On first listening to Dylan, and the poem that followed.


Oh, Bob Dylan. Where to begin? The great artistic love of my life, my musical paramour. My cohort. The guide to all of those heart-wrenching songs I’d cleanly tear out of me with such regularity, with such ease, under the counsel of those implicit directives. My companion ever since I stumbled upon him on that fateful July day in Israel.

Bob Dylan discovering a cavity, circa 1966.

I remember it well. It was the summer of 2004. I was in Israel for six weeks on Mach Hach Ba’Aretz, which was in essence a continuation of the urgent Zionism the B’nei Akiva youth movement stressed in their summer camp in Pennsylvania, the main difference being that this one was on the actual land they’d extol with such ferocity. It was only about a week into the trip and I was already miserable. My so-called friends who I’d been relying upon…

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My favorite bit: “it’s a strange, primal kind of magic, the way sound and rhythm turns words into not-quite-music but not-quite-just-words anymore”

Beak & Wave

When was the last time you read Wallace Stevens’ “The Noble Rider and the Sound of Words?” If the answer is “not recently,” or (worse!) “never”, get thee to a library or your preferred book retailer (or the one that will send you stuff in two days?) and fix it! Fix it fix it fix it! 

For me, sound is the deal-breaker in poetry, as it seems to have been for Stevens (“…above all else, poetry is words; and that words, above all else, are, in poetry, sounds”):

The deepening need for words to express our thoughts and feelings which, we are sure, are all the truth that we shall ever experience, having no illusions, makes us listen to words when we hear them, loving them and feeling them, makes us search the sound of them, for a finality, a perfection, an unalterable vibration, which is only within the…

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Three from HTMLGIANT

  1. “Moves in Contemporary Poetry” by Mike Young (and Elisa Gabbert)
  2. “Watching, owning, looking at, listening to, thinking about, and at last finally reading Solaris by AD Jameson
  3. “Expired Domain Girl” by Jimmy Chen



the end-stopped line

I’ve noticed a number of searches on caesuras, enjambment and end-stopped lines.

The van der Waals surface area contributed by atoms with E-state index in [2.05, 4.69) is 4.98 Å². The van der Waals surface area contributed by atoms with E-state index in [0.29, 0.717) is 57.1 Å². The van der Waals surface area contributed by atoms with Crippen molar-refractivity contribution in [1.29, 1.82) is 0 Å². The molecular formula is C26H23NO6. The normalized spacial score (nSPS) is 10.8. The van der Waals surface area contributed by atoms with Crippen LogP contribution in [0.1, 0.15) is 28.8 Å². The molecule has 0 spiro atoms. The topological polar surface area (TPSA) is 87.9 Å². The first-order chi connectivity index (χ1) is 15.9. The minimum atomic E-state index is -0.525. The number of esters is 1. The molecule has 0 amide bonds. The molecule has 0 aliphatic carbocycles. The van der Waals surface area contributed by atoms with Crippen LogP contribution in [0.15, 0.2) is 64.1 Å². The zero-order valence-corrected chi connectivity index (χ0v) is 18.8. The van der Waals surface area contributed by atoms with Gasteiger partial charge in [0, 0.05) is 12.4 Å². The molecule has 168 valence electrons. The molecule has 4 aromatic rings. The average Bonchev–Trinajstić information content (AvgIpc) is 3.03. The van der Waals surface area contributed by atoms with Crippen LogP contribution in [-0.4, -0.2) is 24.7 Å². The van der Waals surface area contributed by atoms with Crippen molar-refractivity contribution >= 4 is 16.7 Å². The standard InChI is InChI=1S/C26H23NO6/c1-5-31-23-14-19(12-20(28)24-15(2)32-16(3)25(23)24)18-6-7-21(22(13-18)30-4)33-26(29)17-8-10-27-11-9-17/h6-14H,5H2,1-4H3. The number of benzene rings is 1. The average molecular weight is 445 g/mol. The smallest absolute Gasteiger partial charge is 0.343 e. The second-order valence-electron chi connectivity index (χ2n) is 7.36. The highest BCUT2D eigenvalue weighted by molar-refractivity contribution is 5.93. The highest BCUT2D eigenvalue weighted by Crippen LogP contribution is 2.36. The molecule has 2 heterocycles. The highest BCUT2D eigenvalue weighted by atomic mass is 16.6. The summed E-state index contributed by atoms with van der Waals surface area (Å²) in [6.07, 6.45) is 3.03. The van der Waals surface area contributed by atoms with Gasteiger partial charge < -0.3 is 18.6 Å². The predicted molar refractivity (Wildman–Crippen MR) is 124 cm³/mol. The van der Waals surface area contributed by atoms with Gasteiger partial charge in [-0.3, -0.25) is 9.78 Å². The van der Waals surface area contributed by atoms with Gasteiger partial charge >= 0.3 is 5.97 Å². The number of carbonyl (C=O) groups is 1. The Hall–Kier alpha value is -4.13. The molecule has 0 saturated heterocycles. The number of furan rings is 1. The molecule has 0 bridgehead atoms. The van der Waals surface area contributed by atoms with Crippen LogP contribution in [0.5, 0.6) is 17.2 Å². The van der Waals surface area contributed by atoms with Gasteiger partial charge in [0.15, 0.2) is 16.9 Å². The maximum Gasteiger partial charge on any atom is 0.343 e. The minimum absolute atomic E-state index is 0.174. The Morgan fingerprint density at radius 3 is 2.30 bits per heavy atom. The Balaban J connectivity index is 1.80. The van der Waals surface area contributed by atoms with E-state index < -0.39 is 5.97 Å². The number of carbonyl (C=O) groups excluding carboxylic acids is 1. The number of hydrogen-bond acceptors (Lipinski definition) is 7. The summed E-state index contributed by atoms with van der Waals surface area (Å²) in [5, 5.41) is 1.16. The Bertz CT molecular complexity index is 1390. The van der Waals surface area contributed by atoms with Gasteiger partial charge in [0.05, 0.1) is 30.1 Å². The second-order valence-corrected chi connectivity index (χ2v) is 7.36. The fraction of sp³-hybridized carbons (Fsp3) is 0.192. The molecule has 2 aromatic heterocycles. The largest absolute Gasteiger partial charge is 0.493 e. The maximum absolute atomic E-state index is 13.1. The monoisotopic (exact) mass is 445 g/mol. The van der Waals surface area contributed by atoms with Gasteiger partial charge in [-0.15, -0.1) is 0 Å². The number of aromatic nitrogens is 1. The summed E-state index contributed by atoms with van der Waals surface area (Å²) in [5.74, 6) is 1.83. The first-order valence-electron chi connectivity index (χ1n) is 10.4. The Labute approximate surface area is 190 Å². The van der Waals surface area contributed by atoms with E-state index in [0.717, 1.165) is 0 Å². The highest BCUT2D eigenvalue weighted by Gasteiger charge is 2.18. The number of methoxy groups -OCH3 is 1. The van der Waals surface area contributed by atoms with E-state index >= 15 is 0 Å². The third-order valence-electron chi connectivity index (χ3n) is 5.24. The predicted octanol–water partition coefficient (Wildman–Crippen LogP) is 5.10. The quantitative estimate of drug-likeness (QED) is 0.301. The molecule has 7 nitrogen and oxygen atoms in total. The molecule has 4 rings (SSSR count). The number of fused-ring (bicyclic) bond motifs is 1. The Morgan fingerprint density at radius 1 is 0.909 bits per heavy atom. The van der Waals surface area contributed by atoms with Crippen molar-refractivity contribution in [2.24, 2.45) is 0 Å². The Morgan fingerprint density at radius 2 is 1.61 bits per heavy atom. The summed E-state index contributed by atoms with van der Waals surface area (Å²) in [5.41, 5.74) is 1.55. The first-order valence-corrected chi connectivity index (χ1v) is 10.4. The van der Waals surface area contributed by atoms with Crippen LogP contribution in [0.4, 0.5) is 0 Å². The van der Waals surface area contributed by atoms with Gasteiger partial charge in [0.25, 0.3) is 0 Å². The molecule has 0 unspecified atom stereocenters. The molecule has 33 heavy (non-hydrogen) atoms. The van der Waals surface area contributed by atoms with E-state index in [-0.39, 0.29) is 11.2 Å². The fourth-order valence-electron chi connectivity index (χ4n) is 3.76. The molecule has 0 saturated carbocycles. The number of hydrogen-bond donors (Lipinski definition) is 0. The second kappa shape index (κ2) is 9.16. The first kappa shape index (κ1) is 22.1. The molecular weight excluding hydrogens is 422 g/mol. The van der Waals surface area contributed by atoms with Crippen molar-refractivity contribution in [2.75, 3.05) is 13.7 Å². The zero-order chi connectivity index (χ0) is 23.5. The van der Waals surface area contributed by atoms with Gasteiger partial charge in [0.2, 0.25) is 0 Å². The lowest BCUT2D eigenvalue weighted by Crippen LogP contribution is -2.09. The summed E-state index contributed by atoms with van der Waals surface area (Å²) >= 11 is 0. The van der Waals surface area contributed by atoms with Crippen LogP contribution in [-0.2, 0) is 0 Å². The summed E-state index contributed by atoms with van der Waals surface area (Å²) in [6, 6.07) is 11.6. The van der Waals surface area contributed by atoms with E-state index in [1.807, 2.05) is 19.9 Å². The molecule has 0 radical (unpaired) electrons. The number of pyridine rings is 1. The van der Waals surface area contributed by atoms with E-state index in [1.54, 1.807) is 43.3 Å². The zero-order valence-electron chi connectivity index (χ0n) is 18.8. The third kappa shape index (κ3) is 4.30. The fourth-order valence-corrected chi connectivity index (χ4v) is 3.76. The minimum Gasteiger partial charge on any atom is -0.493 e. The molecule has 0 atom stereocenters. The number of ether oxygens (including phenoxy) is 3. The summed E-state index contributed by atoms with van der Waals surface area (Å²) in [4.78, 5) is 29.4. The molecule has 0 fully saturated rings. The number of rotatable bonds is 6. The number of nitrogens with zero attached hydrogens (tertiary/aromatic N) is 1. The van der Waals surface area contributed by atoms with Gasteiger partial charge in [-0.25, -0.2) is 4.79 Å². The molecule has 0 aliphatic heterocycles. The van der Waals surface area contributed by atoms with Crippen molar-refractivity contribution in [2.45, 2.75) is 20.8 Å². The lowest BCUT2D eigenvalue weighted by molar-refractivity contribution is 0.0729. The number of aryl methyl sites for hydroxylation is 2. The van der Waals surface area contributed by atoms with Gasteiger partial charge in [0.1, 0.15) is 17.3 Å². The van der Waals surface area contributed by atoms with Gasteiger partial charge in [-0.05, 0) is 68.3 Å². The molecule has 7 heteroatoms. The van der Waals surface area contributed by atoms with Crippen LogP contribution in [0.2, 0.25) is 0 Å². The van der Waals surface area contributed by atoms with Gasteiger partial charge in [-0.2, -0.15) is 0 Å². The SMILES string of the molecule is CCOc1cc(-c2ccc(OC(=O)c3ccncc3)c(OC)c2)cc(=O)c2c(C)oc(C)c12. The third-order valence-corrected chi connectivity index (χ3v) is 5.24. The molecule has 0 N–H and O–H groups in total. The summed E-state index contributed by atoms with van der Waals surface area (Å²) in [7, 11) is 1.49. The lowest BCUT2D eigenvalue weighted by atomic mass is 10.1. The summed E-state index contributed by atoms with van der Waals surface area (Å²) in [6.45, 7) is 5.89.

Fortunately, these are easy to recognize. When English poets first began writing blank verse (unrhymed Iambic Pentameter) one gets the feeling they had their hands full just counting syllables. Their efforts were stiff, wooden, inflexible. The example I always like to use is Gorboduc, by Thomas Norton andThomas Sackville. The play was written in 1561, 3 years before Shakespeare’s birth. For all its limitations, the play was the first (as far as we know) to have been written using blank verse and stands as a template for all the great verse plays to follow, including Shakespeare’s. Two features that make the verse feel wooden, by modern standards, is the strict Iambic beat on one hand (there are practically no variant feet) and the heavily end-stopped lines. End-stopped lines simply means that ones thought ends…

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The Spoils: April 2012

To celebrate National Poetry Month, I bought one book. That would be sad if that one book wasn’t:

the cover of Timothy Donnelly’s debut collection

It’s a great book though, even if I’m beginning to realize that I can’t read Timothy Donnelly‘s poetry straight through unlike, say, Graham Foust, John Beer, and Michael Robbins.

Anyway, Donnelly has gotten a lot of buzz, especially since the release of his second collection The Cloud Corporation a couple of years ago, so I’ll just link to an interview where he talks about what it was like “before he was famous” and this link has one poem and a short piece on what one might call his poetics, at least circa 2003, when Twenty-seven Props… was released.